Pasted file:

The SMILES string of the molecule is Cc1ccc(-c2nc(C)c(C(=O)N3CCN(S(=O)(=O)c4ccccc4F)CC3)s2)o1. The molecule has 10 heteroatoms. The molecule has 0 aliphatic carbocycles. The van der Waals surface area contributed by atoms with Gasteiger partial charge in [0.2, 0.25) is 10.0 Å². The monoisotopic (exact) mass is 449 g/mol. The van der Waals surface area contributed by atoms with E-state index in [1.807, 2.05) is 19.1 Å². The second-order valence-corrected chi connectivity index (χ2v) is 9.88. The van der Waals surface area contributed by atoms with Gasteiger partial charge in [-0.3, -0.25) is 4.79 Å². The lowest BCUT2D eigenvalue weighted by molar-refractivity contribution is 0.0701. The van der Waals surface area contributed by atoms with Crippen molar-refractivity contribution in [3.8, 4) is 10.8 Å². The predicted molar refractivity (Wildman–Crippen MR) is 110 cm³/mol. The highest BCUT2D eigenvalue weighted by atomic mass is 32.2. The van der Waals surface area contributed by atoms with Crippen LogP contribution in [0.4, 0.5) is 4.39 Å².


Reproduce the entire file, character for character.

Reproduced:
The SMILES string of the molecule is Cc1ccc(-c2nc(C)c(C(=O)N3CCN(S(=O)(=O)c4ccccc4F)CC3)s2)o1. The molecule has 10 heteroatoms. The molecule has 0 aliphatic carbocycles. The van der Waals surface area contributed by atoms with Gasteiger partial charge in [0.2, 0.25) is 10.0 Å². The monoisotopic (exact) mass is 449 g/mol. The van der Waals surface area contributed by atoms with E-state index in [1.807, 2.05) is 19.1 Å². The second-order valence-corrected chi connectivity index (χ2v) is 9.88. The van der Waals surface area contributed by atoms with Gasteiger partial charge in [-0.3, -0.25) is 4.79 Å². The lowest BCUT2D eigenvalue weighted by molar-refractivity contribution is 0.0701. The van der Waals surface area contributed by atoms with Crippen molar-refractivity contribution in [3.8, 4) is 10.8 Å². The predicted molar refractivity (Wildman–Crippen MR) is 110 cm³/mol. The highest BCUT2D eigenvalue weighted by atomic mass is 32.2. The van der Waals surface area contributed by atoms with Crippen LogP contribution in [0.4, 0.5) is 4.39 Å².